First off, I don't know if that is the statement that she is trying to make or not. If so, she's not making it in a clear manner that will draw more voters to her side. More importantly I think the idea that a tax break is siphoning off middle class parents is ridiculous. No one is going to chose to pay for education just because of a tax break. They will still be paying more than if they sent their kids public schools. Parents are choosing to send their kids where they think the kid will receive a better education. I don't think they should get vouchers necessarily to pay for that, but I do think any education cost should be deductible (possibly with an income cap).

From a personal standpoint, I'm not sending my kid to an MPS school because I want him to actually be educated and in a safe environment. Granted he is going to a charter and not a private/parochial school, but oddly enough he'll be going to a non-MPS school that has a very high percentage of students who are the children of MPS teachers. If that doesn't say something about the state of public schools (at least in Milwaukee) I don't know what does. I imagine black parents who want to make sure their children are well educated in Madison have the same reservations about MMSD schools.

It's not that I don't agree with the ideal of making public schools better, and I think we need to spend a hell of a lot more on public education. I just don't think it's fair to try and force public school attendance by increased financial pressures while some school districts are that bad. Ultimately the primary goal should be to produce better students, not better school districts. I want the later, but I think the former is more important.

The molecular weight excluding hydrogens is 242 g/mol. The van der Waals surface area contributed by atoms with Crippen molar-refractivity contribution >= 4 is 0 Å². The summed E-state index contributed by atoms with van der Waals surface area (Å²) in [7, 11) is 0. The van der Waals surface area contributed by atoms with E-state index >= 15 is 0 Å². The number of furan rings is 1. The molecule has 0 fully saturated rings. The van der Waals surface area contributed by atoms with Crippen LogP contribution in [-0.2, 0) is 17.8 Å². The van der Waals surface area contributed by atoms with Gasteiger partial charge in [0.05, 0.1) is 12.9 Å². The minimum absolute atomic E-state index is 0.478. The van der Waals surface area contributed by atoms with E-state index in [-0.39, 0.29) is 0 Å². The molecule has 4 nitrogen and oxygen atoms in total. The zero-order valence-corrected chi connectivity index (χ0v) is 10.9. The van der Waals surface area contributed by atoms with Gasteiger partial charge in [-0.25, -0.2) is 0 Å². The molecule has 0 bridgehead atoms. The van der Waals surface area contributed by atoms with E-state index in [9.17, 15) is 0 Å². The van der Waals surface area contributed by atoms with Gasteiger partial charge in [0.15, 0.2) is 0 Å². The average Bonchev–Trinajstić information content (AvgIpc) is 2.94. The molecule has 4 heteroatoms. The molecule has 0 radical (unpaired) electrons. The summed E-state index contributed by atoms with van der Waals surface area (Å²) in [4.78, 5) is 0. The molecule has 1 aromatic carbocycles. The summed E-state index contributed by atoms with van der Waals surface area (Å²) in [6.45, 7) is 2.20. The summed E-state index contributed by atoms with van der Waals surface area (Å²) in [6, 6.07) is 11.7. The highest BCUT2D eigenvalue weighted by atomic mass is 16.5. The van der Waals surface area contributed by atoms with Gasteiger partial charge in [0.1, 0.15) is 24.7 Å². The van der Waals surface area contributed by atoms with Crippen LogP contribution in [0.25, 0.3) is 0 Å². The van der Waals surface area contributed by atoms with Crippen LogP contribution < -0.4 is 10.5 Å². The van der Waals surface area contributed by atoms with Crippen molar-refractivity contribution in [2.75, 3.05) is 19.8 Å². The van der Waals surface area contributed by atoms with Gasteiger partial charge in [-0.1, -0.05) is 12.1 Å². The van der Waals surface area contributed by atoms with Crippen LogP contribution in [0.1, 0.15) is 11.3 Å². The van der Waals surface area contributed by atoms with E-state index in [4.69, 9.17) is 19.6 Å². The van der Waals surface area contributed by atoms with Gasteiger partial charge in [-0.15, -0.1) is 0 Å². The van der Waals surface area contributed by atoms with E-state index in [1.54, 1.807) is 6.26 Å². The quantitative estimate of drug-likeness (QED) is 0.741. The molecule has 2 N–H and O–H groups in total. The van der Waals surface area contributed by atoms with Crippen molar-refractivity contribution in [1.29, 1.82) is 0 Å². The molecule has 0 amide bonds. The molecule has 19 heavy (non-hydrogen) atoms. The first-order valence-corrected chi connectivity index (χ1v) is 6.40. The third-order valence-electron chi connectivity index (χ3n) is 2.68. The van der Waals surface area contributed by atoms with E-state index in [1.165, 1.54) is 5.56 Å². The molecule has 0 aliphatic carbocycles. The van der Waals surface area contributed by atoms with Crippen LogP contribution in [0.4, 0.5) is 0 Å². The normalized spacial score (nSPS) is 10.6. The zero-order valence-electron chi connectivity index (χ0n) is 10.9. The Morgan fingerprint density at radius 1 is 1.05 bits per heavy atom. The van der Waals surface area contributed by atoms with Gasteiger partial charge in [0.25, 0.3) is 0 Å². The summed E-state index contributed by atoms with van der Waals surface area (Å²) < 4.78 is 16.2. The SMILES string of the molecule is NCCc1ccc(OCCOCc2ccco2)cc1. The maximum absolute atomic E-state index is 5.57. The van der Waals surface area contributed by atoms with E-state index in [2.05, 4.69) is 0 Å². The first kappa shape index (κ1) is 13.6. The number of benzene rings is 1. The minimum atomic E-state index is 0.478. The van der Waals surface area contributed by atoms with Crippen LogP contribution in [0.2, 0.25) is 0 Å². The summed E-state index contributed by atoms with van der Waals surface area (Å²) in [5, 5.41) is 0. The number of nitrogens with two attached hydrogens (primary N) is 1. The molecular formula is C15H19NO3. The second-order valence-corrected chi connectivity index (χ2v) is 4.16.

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Re: Mary Burke for Governor

Postby gargantua » Wed Mar 19, 2014 9:10 pm

I think that Mary Burke took this stand on this issue because of her experience as a school board member. She has first hand knowledge of the effect of state budget and policy decisions on public schools. And the fact is, there are finite tax dollars for education. Dollars that go to voucher schools, either directly or indirectly, are dollars that are no longer available for public schools. She is taking a stand against a Republican agenda that I believe has the ultimate goal of privatizing education.

I don't know how this will play out for Burke politically, but I understand the basis for her position and I agree with it.
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Re: Mary Burke for Governor

Postby Steve Vokers » Thu Mar 20, 2014 5:23 am

Public education is socialism

Therefore, vouchers.
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Re: Mary Burke for Governor

Postby Henry Vilas » Thu Mar 20, 2014 7:41 am